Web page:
Monday, April 26, 2010


Well the group just finished their first full week of training. The goal was to get them moving, and I think we accomplished that. After the weigh-in, we talked about how much they were eating.

It’s always a surprise to women when they learn they need to eat more. I got an email from one of the participants telling me how hard it was to hit her target—it just seemed like so much food. At the end of the week, though, she’d lost a pound. She ate more (including breakfasts) and lost weight.

She’s not alone in that. Most women aren’t eating enough. According to the American College of Sports Medicine (ACSM), women need a minimum of 1,200 calories a day just to live—without taking exercise into consideration.

Typically, the average woman will need to be up around 1,500-1,650 calories a day to lose weight, and feel good doing it. That’s important. You need to feel good too. You’d never think of driving your car to Terre Haute on an empty gas tank (not more than once), but that’s what you’re doing with your body if you’re not hitting your minimum.

Food is fuel for the body. You need it to live, for quick energy, long fuel, building muscle and bone, and to keep the body healthy. It’s just fuel. If you don’t get enough, your body won’t work right. In fact, too few calories and your body just might think its starving.

That’s the problem many women are facing. They’ve gotten scared to eat anything, thinking it’ll go right to their butt! But it won’t. If they eat the right amount of food, they’ll just feel better, and their body will take what it needs to build, and use the rest for fuel.

So the first thing was to find out how much they were eating. That was the purpose for giving them daily calorie logs that first day. After tracking it for a few days, it will become pretty clear if they’re getting their minimum or not.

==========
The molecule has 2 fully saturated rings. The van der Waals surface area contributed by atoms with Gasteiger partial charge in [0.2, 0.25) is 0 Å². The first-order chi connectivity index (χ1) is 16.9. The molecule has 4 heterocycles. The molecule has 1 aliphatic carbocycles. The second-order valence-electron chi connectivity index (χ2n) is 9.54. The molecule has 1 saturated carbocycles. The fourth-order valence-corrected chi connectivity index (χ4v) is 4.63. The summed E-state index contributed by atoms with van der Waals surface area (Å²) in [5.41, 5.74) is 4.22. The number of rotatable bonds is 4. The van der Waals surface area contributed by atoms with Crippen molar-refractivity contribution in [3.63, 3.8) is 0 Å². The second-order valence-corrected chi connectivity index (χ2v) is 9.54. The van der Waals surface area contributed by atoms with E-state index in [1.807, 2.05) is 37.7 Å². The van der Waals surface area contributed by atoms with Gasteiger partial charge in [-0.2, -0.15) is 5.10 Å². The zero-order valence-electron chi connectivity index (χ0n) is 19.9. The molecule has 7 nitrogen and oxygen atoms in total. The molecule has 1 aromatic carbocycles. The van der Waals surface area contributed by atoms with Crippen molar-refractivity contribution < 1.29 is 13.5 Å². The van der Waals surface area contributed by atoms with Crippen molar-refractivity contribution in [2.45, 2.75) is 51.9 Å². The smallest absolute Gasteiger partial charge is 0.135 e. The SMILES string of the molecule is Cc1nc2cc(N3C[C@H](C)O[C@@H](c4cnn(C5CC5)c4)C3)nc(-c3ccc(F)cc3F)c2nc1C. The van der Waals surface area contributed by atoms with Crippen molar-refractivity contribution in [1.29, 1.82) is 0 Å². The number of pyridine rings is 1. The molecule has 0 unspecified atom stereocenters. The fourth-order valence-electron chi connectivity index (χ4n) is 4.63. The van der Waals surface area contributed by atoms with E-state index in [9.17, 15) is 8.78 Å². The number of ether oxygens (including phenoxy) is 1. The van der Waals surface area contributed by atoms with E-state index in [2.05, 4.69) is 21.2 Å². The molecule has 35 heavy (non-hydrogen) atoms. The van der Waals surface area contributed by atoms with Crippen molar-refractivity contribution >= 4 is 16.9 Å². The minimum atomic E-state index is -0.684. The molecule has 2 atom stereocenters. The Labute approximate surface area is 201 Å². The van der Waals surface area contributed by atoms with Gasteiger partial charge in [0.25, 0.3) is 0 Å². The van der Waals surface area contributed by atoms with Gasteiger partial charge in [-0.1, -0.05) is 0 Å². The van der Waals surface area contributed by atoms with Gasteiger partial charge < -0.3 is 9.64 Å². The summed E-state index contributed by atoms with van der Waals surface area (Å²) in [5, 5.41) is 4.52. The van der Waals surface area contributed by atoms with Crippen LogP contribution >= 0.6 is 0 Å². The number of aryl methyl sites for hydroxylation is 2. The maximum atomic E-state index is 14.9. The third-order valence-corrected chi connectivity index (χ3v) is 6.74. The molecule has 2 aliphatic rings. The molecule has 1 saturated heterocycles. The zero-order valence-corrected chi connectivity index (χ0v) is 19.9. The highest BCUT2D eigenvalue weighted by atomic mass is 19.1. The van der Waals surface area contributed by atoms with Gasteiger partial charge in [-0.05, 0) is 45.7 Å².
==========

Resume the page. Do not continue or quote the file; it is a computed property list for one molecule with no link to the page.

Now guys tend to go the other way—we’re typically over-eaters. Put a plate in front of a guy, and not only will we clean it up, but we’ll go back for seconds, even thirds! We can eat our way right past full, straight through to gorged.

Of course, this isn’t healthy either, and explains the big guts and butts you see all over the place. What men need to learn is portion control, and the daily logs help with those, too.

If you write it down, you become more accountable. If you’re guessing, you’re usually wrong, because guessing makes you fat. But keeping a diary will keep you thin! Studies have shown that people who wrote down what they eat lose more weight than those who didn’t.

The ACSM minimum for guys is 1,800 calories, and most guys can lose a lot of weight and still be pretty comfortable if they stay around 2,400 calories a day. But if you want to lose more weight, quicker, than you can push it down closer to the minimum.

Personally, I think it’s better to be comfortable and not feeling like you are starving. That’s why I recommend that most women stick with 1,650 calories if you’re of average build. If you’re a little taller, you can eat a little more and still lose weight. Likewise, if you’re a little smaller, you can eat a little less and still feel satisfied.

The workout this week began with a 1 mile walk/run. After that, they moved to the mat room and did 5 rounds of 10 pushups, 10 body squats, and 10 sit-ups for a total of 50 of each exercise.